Release Date(s)1961 (June 26, 2018)
Studio(s)Produzioni Atlas Consorziate/Cine-Produzioni Associate Procusa/MGM (The Warner Archive)
- Film/Program Grade: C+
- Video Grade: B+
- Audio Grade: B
- Extras Grade: D+
Before Sergio Leone set his sights on remaking the story of Yojimbo and helping to transform the Italian film market in the process, he had been working as a writer and second unit director on films like Ben-Hur and The Last Days of Pompeii, honing the skills necessary to produce his future Italian western masterpieces. His first credited work as a director would come with The Colossus of Rhodes, a film that mirrored the large-scale epic films of the past that he had previously worked on, but also brought audiences to a point in time rarely seen on film: the ancient world of Greece in the year 280 B.C. before the rise of the Roman empire.
The story concerns Athenian war hero Darios (Rory Calhoun) who vacations with his uncle Lissipu (George Riaud) on the island of Rhodes upon the debut of a large, recently-erected statue that stands above the harbor as a potential deflection from invading forces. Meanwhile, an underground movement of Phoenician freedom fighters, led by Peliocles (Georges Marchal), seeks to overthrow the tyrannical king Serse (Roberto Camardiel) who has enslaved them all. Finding himself mistakenly targeted as a Greek spy, Darios unwittingly becomes an enemy of Serse’s right hand Thar (Conrado San Martín), who also schemes to overthrow the king, seeing Darios as a threat to his treacherous plans. Even as he vies for the affections of the Colossus-maker’s daughter Diala (Lea Massari), Darios is soon approached by the rebels for aid in combat and to help release them from the bonds of oppression.
As if it’s not clear by now, The Colossus of Rhodes is a bit more complicated than it needs to be, and the synopsis only scratches the surface of the many twists and turns that it takes along the way, some that ultimately matter very little to the overall story. The film was re-written constantly all throughout its production, which makes it not much of a revelation that dialogue-driven scenes and character relationships aren’t that interesting or compelling. Outside of the action sequences, which are well-realized in and of themselves, there’s a cheapness to everything as well. The vistas can be grand when given the opportunity, but some of the sets aren’t nearly as epic in scale as they perhaps should be. Then again, it’s tough to compete when you’re walking in the recently-taken footsteps of films like Quo Vadis, Spartacus, and Ben-Hur.
Above all else, The Colossus of Rhodes gives us a glimpse of a filmmaker who is whetting his cinematic appetite. You can definitely see signs of what Leone would do later on in the Dollars films, particularly during the film’s second half. As a whole, the film is perfectly fine, never reaching the heights of greatness that one would hope for, but not totally failing either.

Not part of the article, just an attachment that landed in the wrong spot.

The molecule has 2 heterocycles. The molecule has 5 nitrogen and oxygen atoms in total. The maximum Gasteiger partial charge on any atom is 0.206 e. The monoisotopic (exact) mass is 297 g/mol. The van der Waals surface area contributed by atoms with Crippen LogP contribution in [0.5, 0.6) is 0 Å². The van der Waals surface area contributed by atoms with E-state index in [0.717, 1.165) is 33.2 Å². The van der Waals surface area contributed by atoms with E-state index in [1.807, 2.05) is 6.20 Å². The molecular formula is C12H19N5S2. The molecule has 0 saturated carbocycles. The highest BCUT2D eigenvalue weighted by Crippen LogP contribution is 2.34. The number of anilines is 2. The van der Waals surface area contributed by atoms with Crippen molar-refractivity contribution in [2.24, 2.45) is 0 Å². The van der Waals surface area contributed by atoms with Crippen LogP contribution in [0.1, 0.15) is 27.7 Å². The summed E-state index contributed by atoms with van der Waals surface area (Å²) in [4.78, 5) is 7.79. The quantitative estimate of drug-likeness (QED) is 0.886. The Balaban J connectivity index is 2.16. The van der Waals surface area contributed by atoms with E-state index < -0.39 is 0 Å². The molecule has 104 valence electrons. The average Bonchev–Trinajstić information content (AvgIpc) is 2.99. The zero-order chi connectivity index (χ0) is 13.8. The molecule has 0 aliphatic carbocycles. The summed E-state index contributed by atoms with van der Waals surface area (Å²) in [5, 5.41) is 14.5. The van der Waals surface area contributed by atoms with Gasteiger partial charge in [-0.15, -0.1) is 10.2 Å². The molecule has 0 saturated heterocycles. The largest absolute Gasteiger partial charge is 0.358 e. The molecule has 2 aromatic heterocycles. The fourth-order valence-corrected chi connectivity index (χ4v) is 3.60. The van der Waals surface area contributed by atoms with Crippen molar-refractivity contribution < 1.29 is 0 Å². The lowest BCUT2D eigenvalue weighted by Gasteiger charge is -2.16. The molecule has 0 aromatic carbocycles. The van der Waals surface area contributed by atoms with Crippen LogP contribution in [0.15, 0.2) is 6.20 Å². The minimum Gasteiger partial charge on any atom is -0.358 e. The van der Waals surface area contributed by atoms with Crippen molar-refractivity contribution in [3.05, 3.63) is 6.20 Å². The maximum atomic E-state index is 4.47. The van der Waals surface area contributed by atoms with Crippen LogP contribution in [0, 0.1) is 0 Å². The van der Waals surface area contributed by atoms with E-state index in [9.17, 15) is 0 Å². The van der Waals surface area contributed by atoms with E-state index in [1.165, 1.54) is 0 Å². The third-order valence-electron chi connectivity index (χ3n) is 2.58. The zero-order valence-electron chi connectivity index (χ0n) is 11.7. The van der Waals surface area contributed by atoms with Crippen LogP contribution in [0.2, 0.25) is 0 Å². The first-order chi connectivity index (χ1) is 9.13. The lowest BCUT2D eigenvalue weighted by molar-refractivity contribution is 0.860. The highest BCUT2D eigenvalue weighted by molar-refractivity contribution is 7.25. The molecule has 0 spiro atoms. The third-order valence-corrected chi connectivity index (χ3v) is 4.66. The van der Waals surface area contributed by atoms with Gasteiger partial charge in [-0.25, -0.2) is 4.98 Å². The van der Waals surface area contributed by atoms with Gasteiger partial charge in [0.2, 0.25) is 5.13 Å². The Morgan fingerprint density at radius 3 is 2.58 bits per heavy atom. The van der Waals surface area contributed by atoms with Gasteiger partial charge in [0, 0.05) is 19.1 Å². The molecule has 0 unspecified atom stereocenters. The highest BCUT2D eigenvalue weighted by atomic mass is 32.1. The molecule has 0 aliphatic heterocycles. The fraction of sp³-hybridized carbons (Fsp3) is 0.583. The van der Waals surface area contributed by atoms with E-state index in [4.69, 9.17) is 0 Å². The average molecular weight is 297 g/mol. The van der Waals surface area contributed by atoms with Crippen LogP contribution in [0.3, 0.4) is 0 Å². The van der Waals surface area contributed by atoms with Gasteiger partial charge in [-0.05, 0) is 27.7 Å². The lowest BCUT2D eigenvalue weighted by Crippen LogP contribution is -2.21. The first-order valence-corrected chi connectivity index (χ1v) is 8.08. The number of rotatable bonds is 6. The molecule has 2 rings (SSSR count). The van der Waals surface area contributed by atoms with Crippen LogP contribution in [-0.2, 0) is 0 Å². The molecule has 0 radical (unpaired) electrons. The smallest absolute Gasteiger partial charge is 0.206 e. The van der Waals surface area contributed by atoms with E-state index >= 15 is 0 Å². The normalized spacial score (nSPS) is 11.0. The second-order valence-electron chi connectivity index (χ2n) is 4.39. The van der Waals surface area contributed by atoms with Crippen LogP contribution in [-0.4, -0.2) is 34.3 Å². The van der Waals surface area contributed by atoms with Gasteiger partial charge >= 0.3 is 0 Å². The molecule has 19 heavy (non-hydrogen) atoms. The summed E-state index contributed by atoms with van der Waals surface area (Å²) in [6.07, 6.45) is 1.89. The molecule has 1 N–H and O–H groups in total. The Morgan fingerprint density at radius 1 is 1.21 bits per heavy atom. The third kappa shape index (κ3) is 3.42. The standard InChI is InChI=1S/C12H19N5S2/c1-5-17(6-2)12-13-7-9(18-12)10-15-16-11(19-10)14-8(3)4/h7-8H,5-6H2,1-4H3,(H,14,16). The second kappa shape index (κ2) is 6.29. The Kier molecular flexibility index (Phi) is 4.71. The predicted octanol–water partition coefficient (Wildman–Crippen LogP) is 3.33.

The Warner Archive Collection brings the film to Blu-ray for the first time with a transfer that’s definitely a step up from its standard definition predecessor, but still a film with inherent visual drawbacks, depending upon your tolerance for soft, grainy presentations. Overall, the images are as sharp and as crisp as you could hope for, given that the original elements are likely not available to cull a more accurate scan from. Grain levels are solid with a high encode to back them up, dipping only with the use of stock footage during the film’s earth-shaking climax. Colors are quite good, as are skin tones, while black levels border on the edge of crush. However, everything appears bright and well-lit within a stable and mostly artifact-free presentation. The audio is included in English 2.0 mono DTS-HD with optional subtitles in English SDH. Everything sounds well-balanced without any distortion issues. Dialogue, sound effects, and score are well-separated and clear, yet the film’s vintage sound design, which is fairly flat, is unremarkable. It meets the requirements, but never goes beyond them. Also included is a carried-over audio commentary with Sergio Leone biographer Christopher Frayling, which is surprisingly critical but informative, as well as the original theatrical trailer. All that’s really missing in action is the Italian version of the film, which is around 14 minutes longer. Film element issues likely prevented its inclusion.
Warner Archive rescues another long-sought after title from its vaults with The Colossus of Rhodes. I personally find it to be more of an interesting stepping stone for a fledgling director who is getting his filmmaking toes wet, but others will be more than pleased with finally having it amongst Leone’s other high definition counterparts. In that regard, it comes highly recommended!
- Tim Salmons